Some in Congress would link customer choice with a portfolio standard. How would that play in a wholesale power market where gas turbines rule the roost?
By Michael C. Brower and Brian...
Our industry stands at the threshold of significant change. Competitive forces and significant technological advances beckon the nation's electric utilities to step forward. The electric industry has the opportunity to create a future that provides the benefits of competition to all customer groups. If we don't restructure, someone else will do it for us. And that could put us at a distinct disadvantage.
At Wisconsin Electric, we've spent considerable time evaluating and discussing various industry restructuring models. In the future we envision, the benefits of competition become available to all customers simultaneously, not just certain sectors at certain times. The primary benefits include:
s A competitive market
s Customer choice in supply and value-added service
s Increased customer satisfaction
s Economic efficiency
s Enhanced environmental achievements
s Technological development
s Protection of utility and customer interests.
We envision splitting today's vertically integrated utilities into natural monopolies and competitive entities. Monopolies will remain where a single entity can provide the lowest cost to customers. Competitive entities will appear where competition can provide the lowest cost. Natural monopolies will be re-regulated so that appropriate incentives exist to provide electricity at reasonable prices. Competitive entities would operate outside of traditional regulation.
In our view, the re-regulated monopolies will be the generation pool, transmission, and distribution functions. The generation pool, or Poolco, coordinates transmission system operation. The Poolco creates a spot market for selling and buying electricity, provides access to the transmission system, and dispatches member power plants on a least-cost basis. The pool operates in the short-term to facilitate system interactions and allows long-term bilateral contracts between sellers and buyers of electricity. Today, each utility dispatches its own power plants, and in recent years, we've seen more brokering among utilities for economic and reliability reasons. In the future, this function will expand across an entire region, resulting in additional long-term contracts and additional day-to-day exchanges based on economics. This is the Poolco concept that will benefit the ultimate consumer by keeping prices as low as possible.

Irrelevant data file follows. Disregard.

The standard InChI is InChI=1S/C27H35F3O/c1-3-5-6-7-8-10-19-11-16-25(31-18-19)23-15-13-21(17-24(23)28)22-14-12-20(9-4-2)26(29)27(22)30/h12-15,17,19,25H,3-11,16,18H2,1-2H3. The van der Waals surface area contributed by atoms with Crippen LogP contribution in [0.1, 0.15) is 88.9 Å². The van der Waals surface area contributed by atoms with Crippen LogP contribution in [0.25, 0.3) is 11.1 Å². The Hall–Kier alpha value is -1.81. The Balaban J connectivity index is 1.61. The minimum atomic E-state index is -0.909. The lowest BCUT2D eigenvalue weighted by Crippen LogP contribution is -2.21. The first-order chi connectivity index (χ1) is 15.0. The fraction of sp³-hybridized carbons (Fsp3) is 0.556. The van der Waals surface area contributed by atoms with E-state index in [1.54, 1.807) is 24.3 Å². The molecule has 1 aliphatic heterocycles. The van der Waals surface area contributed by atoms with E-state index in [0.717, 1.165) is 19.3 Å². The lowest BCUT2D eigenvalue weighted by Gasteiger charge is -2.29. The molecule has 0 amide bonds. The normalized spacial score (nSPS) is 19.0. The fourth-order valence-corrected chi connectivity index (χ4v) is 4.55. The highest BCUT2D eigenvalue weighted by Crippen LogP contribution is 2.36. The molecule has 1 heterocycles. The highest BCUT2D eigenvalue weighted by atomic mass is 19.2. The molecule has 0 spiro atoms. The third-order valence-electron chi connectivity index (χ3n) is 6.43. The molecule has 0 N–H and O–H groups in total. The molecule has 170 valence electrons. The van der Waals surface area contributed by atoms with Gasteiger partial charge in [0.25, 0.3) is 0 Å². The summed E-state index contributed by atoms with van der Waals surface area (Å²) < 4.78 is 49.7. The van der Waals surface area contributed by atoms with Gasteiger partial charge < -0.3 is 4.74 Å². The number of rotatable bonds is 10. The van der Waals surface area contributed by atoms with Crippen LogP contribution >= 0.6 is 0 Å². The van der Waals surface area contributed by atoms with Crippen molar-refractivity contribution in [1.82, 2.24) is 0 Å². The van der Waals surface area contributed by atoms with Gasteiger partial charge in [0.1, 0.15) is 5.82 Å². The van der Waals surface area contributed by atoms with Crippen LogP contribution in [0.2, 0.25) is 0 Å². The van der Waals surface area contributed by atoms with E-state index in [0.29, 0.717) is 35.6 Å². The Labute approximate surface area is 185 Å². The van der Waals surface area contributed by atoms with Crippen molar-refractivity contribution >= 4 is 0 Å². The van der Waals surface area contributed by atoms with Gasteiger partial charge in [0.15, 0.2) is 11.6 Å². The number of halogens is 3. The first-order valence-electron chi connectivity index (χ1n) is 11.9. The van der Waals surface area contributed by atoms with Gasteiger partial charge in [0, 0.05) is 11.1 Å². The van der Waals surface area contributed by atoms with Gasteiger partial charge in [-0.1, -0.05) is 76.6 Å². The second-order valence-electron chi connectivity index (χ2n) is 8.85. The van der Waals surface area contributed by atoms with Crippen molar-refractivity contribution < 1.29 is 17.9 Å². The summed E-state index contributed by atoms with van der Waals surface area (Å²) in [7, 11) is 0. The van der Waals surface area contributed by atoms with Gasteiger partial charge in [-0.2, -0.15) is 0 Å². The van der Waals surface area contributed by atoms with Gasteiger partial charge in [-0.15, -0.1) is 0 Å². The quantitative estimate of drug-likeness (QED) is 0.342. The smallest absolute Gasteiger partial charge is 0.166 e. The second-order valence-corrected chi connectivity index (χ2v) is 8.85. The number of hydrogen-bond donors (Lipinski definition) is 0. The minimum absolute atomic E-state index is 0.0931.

The Poolco will serve a multistate region under operational guidelines provided by a voluntary group interested in transmission grid operation. This regional transmission group (RTG) would include marketers, generating companies, transmission line companies, state regulatory commissions, and others. The RTG would govern all transmission companies within the region, set operating rules, and establish system reliability requirements. The RTG would also resolve disputes and set transmission service terms and conditions. Wisconsin Electric (em along with the 15 utilities, five state utility commissions (PUCs), several independent power producers, and power marketers that belong to the Mid-America Interconnected Network reliability council (em is developing a proposal for an RTG.
Ownership of the grid would belong to the transmission companies (Gridcos) or, alternatively, a regional transmission company (RTC). We believe transmission ownership should be removed from generation ownership in order to ensure a truly competitive, open-access market for generation.
An RTC that owns all transmission assets within a region would help optimize transmission operations. Grids owned by RTCs might coincide with grids governed by the RTG, or they might cover parts